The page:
WASHINGTON - Tribal and federal officials called Monday's planned sale of Indian remains and sacred objects at a French auction "disrespectful and fundamentally wrong" and called for the return of the items.
Leaders from the Navajo, Hoopa and Acoma Pueblo tribes gathered with federal officials and advocates May 24 to draw attention to the planned Parisian auction, in which they objected to the sale of one Hoopa cultural item and two Acoma Pueblo items, among hundreds of items.
The catalog from the Parisian auction house EVE lists what appears to be hundreds of Native American items, including clothing, weapons and baskets that Riley said should not be in nontribal hands. They are part of a sale that will include items from Central America, Africa and Asia.
Included in the catalog is the Acoma Shield, which Riley described as a "sacred item that no one individual can own."
An email to the auction house was not immediately returned May 24. But notes in the front of the catalog include a reference to a Hopi news article - decrying a 2014 EVE sale of Hopi items - that noted there is no U.S. law against private collection or sale of sacred tribal items.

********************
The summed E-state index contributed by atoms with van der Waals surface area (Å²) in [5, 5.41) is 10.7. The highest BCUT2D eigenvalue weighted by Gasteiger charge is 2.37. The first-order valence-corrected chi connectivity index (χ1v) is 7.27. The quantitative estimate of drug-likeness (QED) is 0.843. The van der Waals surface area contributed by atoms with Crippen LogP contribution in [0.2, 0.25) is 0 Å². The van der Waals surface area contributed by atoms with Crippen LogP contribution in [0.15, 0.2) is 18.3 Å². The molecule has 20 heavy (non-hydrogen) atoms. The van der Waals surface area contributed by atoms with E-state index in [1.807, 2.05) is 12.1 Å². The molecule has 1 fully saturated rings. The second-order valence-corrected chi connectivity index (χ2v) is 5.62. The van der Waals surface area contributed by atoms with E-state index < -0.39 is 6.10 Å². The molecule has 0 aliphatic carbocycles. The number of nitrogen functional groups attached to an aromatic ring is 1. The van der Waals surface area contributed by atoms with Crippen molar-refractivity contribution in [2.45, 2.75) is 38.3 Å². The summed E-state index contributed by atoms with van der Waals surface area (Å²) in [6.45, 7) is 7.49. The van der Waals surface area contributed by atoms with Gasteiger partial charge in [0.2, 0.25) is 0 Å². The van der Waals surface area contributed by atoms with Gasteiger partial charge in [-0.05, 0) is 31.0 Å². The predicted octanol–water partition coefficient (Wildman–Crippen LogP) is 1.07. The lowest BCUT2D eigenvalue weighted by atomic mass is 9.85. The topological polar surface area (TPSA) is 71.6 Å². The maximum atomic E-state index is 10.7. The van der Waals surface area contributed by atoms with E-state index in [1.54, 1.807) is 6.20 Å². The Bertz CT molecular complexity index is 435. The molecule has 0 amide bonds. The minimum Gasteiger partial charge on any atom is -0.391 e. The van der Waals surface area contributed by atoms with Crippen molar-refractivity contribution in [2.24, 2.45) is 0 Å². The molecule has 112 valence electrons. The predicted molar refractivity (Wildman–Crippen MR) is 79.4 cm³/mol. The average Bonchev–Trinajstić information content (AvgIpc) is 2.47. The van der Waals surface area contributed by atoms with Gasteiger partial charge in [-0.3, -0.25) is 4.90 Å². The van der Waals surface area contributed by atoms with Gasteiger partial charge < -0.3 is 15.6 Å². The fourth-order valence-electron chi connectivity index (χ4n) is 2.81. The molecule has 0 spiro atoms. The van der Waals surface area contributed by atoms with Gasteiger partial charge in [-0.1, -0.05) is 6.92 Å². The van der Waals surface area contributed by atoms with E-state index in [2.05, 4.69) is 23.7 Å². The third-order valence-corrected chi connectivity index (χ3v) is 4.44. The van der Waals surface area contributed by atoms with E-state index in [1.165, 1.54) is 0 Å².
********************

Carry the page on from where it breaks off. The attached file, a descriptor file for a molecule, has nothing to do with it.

Rep. Steve Pearce, R-New Mexico, who organized the event, called on Congress to take action to stop the auction, and others like it, by prohibiting the sale of Native American cultural items.
The Navajo have no sacred items in the upcoming auction, but the executive director of the Navajo Nation Washington Office said the tribe has felt the pain of seeing cultural items sold off in the past.
"They are selling human remains," said Jackson Brossy, the Navajo director. "It's ridiculous. It's crazy."
The event at the National Museum of the American Indian came the same day that the Smithsonian Institution returned the remains of 60 Maori and Moriori ancestors to New Zealand's Te Papa museum.
An official from that museum, Arapata Hakiwai, who was in Washington for the repatriation, expressed relief over the return of the remains to the Maori, but sympathized with the Acoma Pueblo and Hoopa tribes.
"People need to realize that these are not objects of curiosity," Hakiwai said. "These are real ancestors."
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